I am so at home in Dublin, more than any other city, that I feel it has always been familiar to me. It took me years to see through its soft charm to its bitter prickly kernel - which I quite like too.

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The Botplot

Kevin Power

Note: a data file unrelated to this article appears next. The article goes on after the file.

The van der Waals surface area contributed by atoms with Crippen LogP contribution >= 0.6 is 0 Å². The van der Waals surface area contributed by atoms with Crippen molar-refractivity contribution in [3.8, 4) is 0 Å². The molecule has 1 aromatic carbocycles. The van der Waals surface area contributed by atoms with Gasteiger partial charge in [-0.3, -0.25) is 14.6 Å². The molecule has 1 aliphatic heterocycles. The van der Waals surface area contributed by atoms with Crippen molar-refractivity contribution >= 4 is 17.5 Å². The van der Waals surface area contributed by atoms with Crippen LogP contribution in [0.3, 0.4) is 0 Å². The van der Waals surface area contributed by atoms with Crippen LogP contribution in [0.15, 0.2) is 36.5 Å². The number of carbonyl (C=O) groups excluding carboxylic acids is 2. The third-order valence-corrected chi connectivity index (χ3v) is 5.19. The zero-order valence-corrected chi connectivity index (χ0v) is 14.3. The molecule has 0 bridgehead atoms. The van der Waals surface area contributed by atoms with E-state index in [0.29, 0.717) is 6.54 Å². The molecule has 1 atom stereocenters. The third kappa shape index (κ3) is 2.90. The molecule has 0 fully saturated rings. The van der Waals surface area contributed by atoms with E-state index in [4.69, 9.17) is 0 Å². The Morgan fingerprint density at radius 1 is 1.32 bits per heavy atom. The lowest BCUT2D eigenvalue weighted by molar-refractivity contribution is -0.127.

Machines Like Me, by Ian McEwan, Jonathan Cape, 306 pp, £18.99, ISBN: 978-1787331662 Lester del Rey’s “Helen O’Loy” was first published in the December 1938 issue of Astounding Science Fiction. It’s a short story – a science fiction classic – about two cohabiting bachelors named Dave and Phil. Dave is a robotics engineer who tinkers with “mechs” in his spare time. Phil is a doctor who specialises in endocrinology. Dave’s dream is to create a mech capable of experiencing human emotion. Phil doubts that this is possible. Between them, they splash out on a “utility model” mech with “a full range of memory coils” and “all the works in a girl-modelled case”. Pooling their skills, they create Helen of Alloy (or Helen O’Loy): “all the good points of a mech and a woman combined”. Left alone in the house on her first day of sentience, Helen watches romantic serials on the “stereovisor”, soap operas that she mistakes for an accurate model of human behaviour. When Dave returns from work, she announces that she is in love with him. Dave is disgusted, and goes on a bender. It falls to Phil to engineer a reconciliation: he persuades Dave to accept that his initial disgust masks his true feelings, and that he is in love with Helen O’Loy. Dave and Helen live out their lives together in a remote farmhouse. Decades later, Helen chooses to end her own life when Dave dies. Only at the end of the story does Phil reveal that he loved Helen too. “But there was only one Helen O’Loy.” “Helen O’Loy” is the first appearance in fiction of a familiar figure: the sexbot. (If we discount, that is, the barely masked eroticism in the monster’s threat to Frankenstein: “I will be with you on your wedding night.”) In approaching sexual matters, Del Rey was constrained by the Victorian prudery of the American pulps. But there is never any doubt that Helen has been designed for sex. When Dave and Phil have finished assembling her, Dave says, “I’m as eager to try her as you are,” and, later, Helen herself says, “I’m made to imitate a woman … in all ways. I couldn’t give him sons, but in every other way …” Ellipses sic. The attraction of the sexbot – who is almost always female – lies more or less explicitly in her appeal to a dream of male sexual…

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